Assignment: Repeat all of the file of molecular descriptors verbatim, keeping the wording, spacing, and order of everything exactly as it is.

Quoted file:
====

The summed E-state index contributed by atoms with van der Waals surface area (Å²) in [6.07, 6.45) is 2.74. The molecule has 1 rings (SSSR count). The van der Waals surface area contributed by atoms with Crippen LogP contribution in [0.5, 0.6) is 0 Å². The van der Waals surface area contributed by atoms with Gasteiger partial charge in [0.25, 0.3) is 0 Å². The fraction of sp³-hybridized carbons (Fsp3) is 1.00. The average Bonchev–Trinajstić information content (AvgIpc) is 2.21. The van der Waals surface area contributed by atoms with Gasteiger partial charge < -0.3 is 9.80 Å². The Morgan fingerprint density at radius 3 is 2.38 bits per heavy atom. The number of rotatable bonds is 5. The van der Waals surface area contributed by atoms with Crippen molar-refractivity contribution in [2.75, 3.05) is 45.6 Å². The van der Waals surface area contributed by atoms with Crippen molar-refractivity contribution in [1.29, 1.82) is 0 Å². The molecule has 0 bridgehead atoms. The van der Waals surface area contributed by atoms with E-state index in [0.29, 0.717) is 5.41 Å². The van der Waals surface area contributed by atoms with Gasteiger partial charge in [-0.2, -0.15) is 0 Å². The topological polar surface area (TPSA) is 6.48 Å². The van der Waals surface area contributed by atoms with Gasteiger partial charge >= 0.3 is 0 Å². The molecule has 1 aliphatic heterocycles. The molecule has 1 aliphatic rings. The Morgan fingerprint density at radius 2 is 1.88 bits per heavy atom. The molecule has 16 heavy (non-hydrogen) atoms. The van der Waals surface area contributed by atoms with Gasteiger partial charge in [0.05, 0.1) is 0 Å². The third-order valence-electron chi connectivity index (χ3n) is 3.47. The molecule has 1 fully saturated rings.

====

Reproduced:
The summed E-state index contributed by atoms with van der Waals surface area (Å²) in [6.07, 6.45) is 2.74. The molecule has 1 rings (SSSR count). The van der Waals surface area contributed by atoms with Crippen LogP contribution in [0.5, 0.6) is 0 Å². The van der Waals surface area contributed by atoms with Gasteiger partial charge in [0.25, 0.3) is 0 Å². The fraction of sp³-hybridized carbons (Fsp3) is 1.00. The average Bonchev–Trinajstić information content (AvgIpc) is 2.21. The van der Waals surface area contributed by atoms with Gasteiger partial charge < -0.3 is 9.80 Å². The Morgan fingerprint density at radius 3 is 2.38 bits per heavy atom. The number of rotatable bonds is 5. The van der Waals surface area contributed by atoms with Crippen molar-refractivity contribution in [2.75, 3.05) is 45.6 Å². The van der Waals surface area contributed by atoms with Crippen molar-refractivity contribution in [1.29, 1.82) is 0 Å². The molecule has 0 bridgehead atoms. The van der Waals surface area contributed by atoms with E-state index in [0.29, 0.717) is 5.41 Å². The van der Waals surface area contributed by atoms with Gasteiger partial charge in [-0.2, -0.15) is 0 Å². The topological polar surface area (TPSA) is 6.48 Å². The van der Waals surface area contributed by atoms with Gasteiger partial charge >= 0.3 is 0 Å². The molecule has 1 aliphatic heterocycles. The molecule has 1 aliphatic rings. The Morgan fingerprint density at radius 2 is 1.88 bits per heavy atom. The molecule has 16 heavy (non-hydrogen) atoms. The van der Waals surface area contributed by atoms with Gasteiger partial charge in [0.05, 0.1) is 0 Å². The third-order valence-electron chi connectivity index (χ3n) is 3.47. The molecule has 1 fully saturated rings.